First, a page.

UN Report: Big Tech Monitoring Poor People Without Regulation

A UN report has shown that the tech industry is eroding human rights through the unregulated use of automated systems that

Big tech has done a lot of shady stuff in the last few years, but one UN report has shown that the industry is eroding human rights on a global scale through the unregulated use of automated systems that unfairly target poor people.

Tech and humans rights seem like they should be a match made in heaven. After all, the marriage of complex problems and innovative technologies designed to solve them is what the tech industry was built on. However, in recent years, the tech industry has attracted criticism from some quarters for its approach to human rights. From poor working conditions to anti-trust cases, big tech has sometimes struggled to align progress with fairness and transparency.

All this makes the report from the UN all the more unsettling, as it shows an overwhelming lack of regulation when it comes to how technology from these companies is being used throughout the world.

What Did the Report Say?

The report comes from Philip Alston, the current Special Rapporteur on extreme poverty and human rights at the UN, and plainly states that big tech companies are currently operating within “human rights free-zones” as far as their technology is concerned. As Alston puts it:

“Crucial decisions to go digital have been taken by government ministers without consultation, or even by departmental officials without any significant policy discussions taking place. [Subsequently] digital technologies are employed in the welfare state to surveil, target, harass, and punish beneficiaries, especially the poorest and most vulnerable among them,” wrote Alston in the UN report.

Alston describes this as the rise of the “digital welfare age,” an era in human history that has now seen entire city, state, and federal budgets dedicated to installing automated services designed to cut costs and improve efficiency at the expense of social programs designed to help the most vulnerable people in our society. And that, in so many words, is bad.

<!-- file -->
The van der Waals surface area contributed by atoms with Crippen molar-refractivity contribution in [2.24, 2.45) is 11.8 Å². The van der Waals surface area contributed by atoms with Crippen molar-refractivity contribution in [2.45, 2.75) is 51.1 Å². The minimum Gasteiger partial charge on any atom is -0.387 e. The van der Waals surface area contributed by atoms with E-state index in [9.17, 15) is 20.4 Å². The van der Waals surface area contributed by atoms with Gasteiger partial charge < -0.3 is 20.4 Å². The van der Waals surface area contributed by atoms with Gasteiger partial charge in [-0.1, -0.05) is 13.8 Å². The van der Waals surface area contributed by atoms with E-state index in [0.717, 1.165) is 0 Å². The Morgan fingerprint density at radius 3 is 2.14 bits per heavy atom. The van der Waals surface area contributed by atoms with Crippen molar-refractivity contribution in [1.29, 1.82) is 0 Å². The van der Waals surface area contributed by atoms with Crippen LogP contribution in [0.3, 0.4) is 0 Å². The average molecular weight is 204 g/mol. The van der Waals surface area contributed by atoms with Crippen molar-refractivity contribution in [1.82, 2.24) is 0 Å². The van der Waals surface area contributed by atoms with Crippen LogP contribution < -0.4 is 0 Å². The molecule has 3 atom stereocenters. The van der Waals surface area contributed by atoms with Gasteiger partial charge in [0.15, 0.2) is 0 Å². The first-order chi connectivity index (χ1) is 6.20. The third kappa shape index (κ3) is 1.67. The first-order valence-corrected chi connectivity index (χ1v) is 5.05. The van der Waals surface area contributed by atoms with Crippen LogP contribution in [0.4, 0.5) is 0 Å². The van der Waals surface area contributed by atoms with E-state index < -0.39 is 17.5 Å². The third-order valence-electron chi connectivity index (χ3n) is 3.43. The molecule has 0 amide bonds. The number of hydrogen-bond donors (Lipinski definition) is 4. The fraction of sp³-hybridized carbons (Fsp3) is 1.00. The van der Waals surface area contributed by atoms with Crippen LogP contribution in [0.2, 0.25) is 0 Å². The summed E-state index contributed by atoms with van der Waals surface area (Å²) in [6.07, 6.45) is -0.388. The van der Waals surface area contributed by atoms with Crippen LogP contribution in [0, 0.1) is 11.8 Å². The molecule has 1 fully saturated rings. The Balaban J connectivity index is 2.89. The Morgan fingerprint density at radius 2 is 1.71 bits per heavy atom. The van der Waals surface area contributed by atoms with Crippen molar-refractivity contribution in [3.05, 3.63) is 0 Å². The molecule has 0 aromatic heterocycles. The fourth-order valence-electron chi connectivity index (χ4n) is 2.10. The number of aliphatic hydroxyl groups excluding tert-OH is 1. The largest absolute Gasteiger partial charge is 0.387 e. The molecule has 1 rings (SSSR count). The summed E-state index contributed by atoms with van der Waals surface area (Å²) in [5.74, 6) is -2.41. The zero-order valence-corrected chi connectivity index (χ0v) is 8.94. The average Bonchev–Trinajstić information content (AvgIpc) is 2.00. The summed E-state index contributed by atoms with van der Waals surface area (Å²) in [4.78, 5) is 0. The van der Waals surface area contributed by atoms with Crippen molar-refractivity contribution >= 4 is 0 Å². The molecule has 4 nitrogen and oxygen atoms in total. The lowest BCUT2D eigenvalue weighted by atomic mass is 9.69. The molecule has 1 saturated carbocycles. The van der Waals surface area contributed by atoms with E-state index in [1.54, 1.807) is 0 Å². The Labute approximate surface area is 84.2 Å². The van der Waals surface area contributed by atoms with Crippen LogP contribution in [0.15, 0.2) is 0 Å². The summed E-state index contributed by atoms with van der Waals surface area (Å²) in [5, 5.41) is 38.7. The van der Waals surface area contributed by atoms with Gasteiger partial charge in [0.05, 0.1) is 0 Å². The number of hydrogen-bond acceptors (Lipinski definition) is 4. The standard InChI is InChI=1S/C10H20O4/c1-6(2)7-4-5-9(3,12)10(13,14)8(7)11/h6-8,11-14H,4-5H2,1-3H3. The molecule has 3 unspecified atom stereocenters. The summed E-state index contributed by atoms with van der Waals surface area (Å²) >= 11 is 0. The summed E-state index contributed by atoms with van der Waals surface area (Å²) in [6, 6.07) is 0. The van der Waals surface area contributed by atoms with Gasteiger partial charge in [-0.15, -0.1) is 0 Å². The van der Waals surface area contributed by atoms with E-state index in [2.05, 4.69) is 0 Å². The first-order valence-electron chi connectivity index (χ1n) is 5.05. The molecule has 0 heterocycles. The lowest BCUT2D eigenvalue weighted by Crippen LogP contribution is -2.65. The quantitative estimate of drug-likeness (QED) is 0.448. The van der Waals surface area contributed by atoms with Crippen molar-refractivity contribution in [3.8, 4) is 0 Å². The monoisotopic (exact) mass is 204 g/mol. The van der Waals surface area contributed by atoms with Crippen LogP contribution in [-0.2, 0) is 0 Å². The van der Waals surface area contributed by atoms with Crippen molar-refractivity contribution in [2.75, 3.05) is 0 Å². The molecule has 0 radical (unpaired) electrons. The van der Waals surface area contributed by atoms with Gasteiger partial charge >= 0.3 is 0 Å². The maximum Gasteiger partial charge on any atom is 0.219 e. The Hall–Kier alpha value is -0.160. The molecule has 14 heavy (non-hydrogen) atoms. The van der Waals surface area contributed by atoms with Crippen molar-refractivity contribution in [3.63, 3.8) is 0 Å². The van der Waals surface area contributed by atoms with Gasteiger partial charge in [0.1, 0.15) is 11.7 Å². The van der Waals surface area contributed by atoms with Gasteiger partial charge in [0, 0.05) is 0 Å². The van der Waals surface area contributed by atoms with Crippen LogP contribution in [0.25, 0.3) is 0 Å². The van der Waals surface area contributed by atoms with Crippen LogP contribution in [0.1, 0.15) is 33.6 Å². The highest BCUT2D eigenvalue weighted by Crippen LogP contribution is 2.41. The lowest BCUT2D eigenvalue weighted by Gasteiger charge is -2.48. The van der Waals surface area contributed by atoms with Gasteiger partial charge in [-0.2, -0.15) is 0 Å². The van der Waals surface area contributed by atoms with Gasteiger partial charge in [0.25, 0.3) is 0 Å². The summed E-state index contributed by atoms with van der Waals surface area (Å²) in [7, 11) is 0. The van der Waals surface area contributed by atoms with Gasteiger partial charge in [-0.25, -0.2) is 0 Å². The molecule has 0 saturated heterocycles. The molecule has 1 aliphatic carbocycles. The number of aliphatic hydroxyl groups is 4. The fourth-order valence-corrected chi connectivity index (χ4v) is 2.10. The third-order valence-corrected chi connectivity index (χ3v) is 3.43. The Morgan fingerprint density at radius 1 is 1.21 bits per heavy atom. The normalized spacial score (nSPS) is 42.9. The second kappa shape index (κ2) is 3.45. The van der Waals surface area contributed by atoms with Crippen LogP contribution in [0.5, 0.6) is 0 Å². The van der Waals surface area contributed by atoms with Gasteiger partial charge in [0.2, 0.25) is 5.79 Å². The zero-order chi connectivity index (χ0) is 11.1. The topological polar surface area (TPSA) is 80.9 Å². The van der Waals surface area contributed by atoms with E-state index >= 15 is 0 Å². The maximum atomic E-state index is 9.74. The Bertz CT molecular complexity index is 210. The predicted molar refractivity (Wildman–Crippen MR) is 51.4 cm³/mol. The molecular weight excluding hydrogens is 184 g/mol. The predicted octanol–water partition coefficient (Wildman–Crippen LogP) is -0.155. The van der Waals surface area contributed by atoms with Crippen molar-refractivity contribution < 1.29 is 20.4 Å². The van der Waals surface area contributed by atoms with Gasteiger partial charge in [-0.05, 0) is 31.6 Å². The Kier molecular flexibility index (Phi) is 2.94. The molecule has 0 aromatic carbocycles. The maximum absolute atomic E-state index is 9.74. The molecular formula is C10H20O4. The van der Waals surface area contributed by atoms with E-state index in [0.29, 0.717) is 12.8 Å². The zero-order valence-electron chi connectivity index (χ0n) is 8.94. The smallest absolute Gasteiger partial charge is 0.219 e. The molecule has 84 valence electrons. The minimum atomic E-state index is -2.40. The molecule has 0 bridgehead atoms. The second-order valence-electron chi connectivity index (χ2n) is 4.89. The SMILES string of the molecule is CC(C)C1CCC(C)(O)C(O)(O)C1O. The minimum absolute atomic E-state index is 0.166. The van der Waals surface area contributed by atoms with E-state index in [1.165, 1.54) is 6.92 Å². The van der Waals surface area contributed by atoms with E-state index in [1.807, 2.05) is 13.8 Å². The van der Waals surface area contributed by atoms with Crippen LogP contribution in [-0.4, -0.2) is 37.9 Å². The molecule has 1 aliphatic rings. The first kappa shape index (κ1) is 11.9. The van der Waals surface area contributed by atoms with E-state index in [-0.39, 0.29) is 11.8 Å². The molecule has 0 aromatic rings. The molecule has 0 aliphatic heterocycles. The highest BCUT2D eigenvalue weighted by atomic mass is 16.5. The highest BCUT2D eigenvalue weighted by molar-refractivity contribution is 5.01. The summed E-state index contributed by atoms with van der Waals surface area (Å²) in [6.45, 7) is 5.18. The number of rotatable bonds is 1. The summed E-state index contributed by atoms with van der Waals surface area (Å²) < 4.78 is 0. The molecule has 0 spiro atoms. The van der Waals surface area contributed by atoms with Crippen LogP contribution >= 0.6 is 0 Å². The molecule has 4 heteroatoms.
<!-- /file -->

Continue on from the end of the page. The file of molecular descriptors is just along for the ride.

Why Is This a Big Deal?

Criticism of technology — specifically automated systems like artificial intelligence — is all too common in the world today. It’s not too hard to pinpoint the reason why, when daily headlines outline poor practice from tech companies, whether it be Facebook’s privacy track record with Cambridge Analytica, or the revelation that workers are listening in to our smart device recordings.

The reality is that the technology developed by big tech companies isn’t inherently good or bad. Where the problems arise, as Alston points out, is in the overwhelming lack of policy and regulation when it comes to installing this technology into government systems that have real life implications for the most vulnerable people in our society. And if a push for a “lack of regulation” isn’t the war cry of the capitalist, we don’t know what is.

Can Big Tech Be Trusted?

Right now, it may not seem like it. Yes, some companies have made small efforts here and there, such as Google recently banning payday loan apps, and Facebook donating millions to charity.  In the grand scheme of history though, tech companies could be accused of asking if they can do things, rather than whether they should. A lack of moral oversight from some companies is tarnishing tech’s reputation as a whole. Even the messaging seems a lot less clear these days. Remember when Google’s motto was ‘Don’t be evil’? Well, it’s officially ditched that, even though it’s hard to argue against it.

Apple isn’t complying with the already aggressively lax labor laws in China, Google is embroiled in a number of anti-trust cases, and Facebook couldn’t find a moral leg to stand on if they were paid to falsely advertise for one. Throw this latest UN report into the mix, and tech has a long way to go before it wins back our trust again.

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Written by:
Conor is the Lead Writer for Tech.co. For the last six years, he’s covered everything from tech news and product reviews to digital marketing trends and business tech innovations. He's written guest posts for the likes of Forbes, Chase, WeWork, and many others, covering tech trends, business resources, and everything in between. He's also participated in events for SXSW, Tech in Motion, and General Assembly, to name a few. He also cannot pronounce the word "colloquially" correctly. You can email Conor at conor@tech.co.
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